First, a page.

It’s been a while since my last post but I’ve changed job a few weeks ago and I was in the process of adapting to the new environment 🙂
OK! It is time to sit back, relax a bit, have a cold beer, put some music on, and start writing!
A few weeks ago the number of visits on my blog exceeded the number of 50.000! So I decided to write a rather big article with a “celebratory” flavour 🙂
Though, before proceeding with the article, I would like to say a huge thank you to the SQL Server community and to each of you for supporting my efforts by visiting my blog, reading and referencing my articles, and commenting my posts.
To this end I am going to build a WCF Data Service that will be exposing data from a SQL Server 2008 R2 database as an RSS feed, then consume the data using PowerPivot and see how the data in PowerPivot is updated when the RSS feed is updated too.
Let’s begin by taking a look at the database schema that is used for this post:
Now let’s start building that WCF Data Service!
We launch Visual Studio 2010 and we start building an ASP.NET Web Application:
We then add a new item to our solution of the type “ADO.NET Entity Data Model”:
We choose to generate the data model directly from the database:
We set up the data connection:
We then select the database objects to be included in the data model that will be generated:
The data model is ready:
We then add another new item to the solution of the type “WCF Data Service”:
We also modify the source code as follows (this is only for demo purposes, in real-life you should be careful with the level of access you provide to your data):
Well, that’s it! We run the solution and this is what we get in Internet Explorer:
The data is exposed as an RSS feed!
The data service is now ready.
We copy the URL to the clipboard:
Now, for consuming the data service we are going to use PowerPivot.
We launch Excel 2010, and then the PowerPivot dialog. We then click on the “From Data Feeds” button on the ribbon and we use as the Data Feed URL the URL we earlier copied to the clipboard (that is the URL for the Data Service):
We test the connection and we see that everything works well; our RSS Feed is up and running:
We click on “Next” and we then select the tables to be imported:
We click on “Finish” and we see that all the records were imported successfully:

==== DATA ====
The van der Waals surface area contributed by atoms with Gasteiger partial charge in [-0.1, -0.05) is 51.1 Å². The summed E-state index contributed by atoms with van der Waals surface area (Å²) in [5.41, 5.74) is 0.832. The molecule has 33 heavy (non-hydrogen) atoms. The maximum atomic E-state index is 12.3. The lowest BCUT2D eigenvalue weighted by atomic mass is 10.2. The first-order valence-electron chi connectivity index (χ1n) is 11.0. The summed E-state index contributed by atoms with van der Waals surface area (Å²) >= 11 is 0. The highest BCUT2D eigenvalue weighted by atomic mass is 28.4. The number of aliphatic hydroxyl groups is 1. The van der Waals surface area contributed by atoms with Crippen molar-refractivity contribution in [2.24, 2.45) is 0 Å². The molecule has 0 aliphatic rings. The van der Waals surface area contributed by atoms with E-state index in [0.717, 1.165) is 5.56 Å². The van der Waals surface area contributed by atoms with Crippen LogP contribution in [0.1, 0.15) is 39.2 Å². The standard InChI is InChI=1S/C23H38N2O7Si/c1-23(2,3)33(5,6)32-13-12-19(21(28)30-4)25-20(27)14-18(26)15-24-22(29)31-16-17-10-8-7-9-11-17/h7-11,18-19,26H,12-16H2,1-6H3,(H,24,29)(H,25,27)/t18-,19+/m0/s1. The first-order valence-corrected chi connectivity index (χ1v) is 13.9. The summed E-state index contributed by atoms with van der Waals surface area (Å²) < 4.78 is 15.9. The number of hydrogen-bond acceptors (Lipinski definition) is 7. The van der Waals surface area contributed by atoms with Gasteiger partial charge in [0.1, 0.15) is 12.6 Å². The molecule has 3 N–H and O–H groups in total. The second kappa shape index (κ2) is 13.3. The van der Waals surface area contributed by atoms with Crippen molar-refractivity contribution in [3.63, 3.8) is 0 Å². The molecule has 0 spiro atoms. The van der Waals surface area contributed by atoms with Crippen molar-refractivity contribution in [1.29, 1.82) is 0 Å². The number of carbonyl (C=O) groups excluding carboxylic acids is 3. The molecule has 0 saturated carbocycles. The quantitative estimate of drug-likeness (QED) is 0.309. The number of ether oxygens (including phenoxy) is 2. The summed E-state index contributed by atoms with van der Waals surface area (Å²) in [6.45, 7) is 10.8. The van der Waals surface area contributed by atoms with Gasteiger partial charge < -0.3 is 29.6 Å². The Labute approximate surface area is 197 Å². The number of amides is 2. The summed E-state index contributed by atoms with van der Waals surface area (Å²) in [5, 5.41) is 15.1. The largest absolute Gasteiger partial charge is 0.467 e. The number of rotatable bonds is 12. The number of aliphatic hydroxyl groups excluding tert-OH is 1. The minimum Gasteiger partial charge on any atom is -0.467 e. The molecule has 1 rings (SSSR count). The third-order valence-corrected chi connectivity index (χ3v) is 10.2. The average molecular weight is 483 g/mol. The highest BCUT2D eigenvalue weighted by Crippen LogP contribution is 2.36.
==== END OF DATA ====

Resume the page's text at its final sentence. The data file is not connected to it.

We then click on “PivotTable” on the ribbon and we select to build a “Chart and a table (vertical)”:
And this is what we get after visually building a simple query in the Excel Workbook using PowerPivot:
Now here comes the fun part. I am going to modify the contents of the “Customers” table so that most of the customers have as location the value “NIC” (yes, this stands for Nicosia :).
So 16 out of the 20 customers will now have “NIC” set as their location and each of the rest of the customers will have a different, unique location. After the data modification this is what we get in SSMS:
But how are these data modifications reflected in PowerPivot? It is actually very easy. We just enter into the PowerPivot dialog again and click on the “Refresh” button:
Then back in our Excel Workbook, we perform again the aggregation and we see that the chart is also updated:
What exactly happened when we clicked on the “Refresh” button was that PowerPivot communicated with the database in SQL Server via the RSS feed and tracked that the data contained in the “Customers” table was modified. To this end, it re-imported this data into the workbook. This is quite cool, isn’t it 🙂
Summing up, in this post we saw how we can build a simple WCF Data Service for exposing data via an RSS Feed, how can this data be imported into PowerPivot, and how can PowerPivot track any data changes thus reflecting them on its charts.
Until next time!
Recommended eBooks on SQL Server: